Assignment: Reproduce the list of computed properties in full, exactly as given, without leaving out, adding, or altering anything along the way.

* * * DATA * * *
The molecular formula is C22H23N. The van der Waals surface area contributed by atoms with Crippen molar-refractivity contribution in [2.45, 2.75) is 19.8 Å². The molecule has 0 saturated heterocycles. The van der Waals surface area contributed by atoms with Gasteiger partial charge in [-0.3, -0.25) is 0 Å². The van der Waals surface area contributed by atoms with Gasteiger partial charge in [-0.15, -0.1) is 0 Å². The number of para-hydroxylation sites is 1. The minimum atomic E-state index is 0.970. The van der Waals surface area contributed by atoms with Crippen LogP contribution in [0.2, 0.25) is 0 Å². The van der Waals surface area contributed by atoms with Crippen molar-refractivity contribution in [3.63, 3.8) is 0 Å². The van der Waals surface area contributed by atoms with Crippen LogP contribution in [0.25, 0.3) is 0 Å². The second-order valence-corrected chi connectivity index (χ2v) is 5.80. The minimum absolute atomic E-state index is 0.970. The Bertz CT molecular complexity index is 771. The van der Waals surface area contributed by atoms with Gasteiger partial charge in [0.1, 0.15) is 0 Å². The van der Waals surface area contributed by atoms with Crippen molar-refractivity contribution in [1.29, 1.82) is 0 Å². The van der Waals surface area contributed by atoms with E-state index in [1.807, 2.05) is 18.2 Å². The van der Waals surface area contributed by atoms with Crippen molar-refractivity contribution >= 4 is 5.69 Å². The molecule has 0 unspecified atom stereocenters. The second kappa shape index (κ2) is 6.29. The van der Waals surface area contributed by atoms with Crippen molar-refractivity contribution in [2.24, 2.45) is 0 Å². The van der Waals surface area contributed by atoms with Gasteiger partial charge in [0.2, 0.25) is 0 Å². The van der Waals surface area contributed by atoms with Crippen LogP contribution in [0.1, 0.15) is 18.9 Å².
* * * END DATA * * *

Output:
The molecular formula is C22H23N. The van der Waals surface area contributed by atoms with Crippen molar-refractivity contribution in [2.45, 2.75) is 19.8 Å². The molecule has 0 saturated heterocycles. The van der Waals surface area contributed by atoms with Gasteiger partial charge in [-0.3, -0.25) is 0 Å². The van der Waals surface area contributed by atoms with Gasteiger partial charge in [-0.15, -0.1) is 0 Å². The number of para-hydroxylation sites is 1. The minimum atomic E-state index is 0.970. The van der Waals surface area contributed by atoms with Crippen LogP contribution in [0.2, 0.25) is 0 Å². The van der Waals surface area contributed by atoms with Crippen molar-refractivity contribution in [3.63, 3.8) is 0 Å². The van der Waals surface area contributed by atoms with Crippen LogP contribution in [0.25, 0.3) is 0 Å². The second-order valence-corrected chi connectivity index (χ2v) is 5.80. The minimum absolute atomic E-state index is 0.970. The Bertz CT molecular complexity index is 771. The van der Waals surface area contributed by atoms with Gasteiger partial charge in [0.1, 0.15) is 0 Å². The van der Waals surface area contributed by atoms with Crippen molar-refractivity contribution in [1.29, 1.82) is 0 Å². The van der Waals surface area contributed by atoms with E-state index in [1.807, 2.05) is 18.2 Å². The van der Waals surface area contributed by atoms with Crippen molar-refractivity contribution >= 4 is 5.69 Å². The molecule has 0 unspecified atom stereocenters. The second kappa shape index (κ2) is 6.29. The van der Waals surface area contributed by atoms with Crippen molar-refractivity contribution in [2.24, 2.45) is 0 Å². The van der Waals surface area contributed by atoms with Gasteiger partial charge in [0.2, 0.25) is 0 Å². The van der Waals surface area contributed by atoms with Crippen LogP contribution in [0.1, 0.15) is 18.9 Å².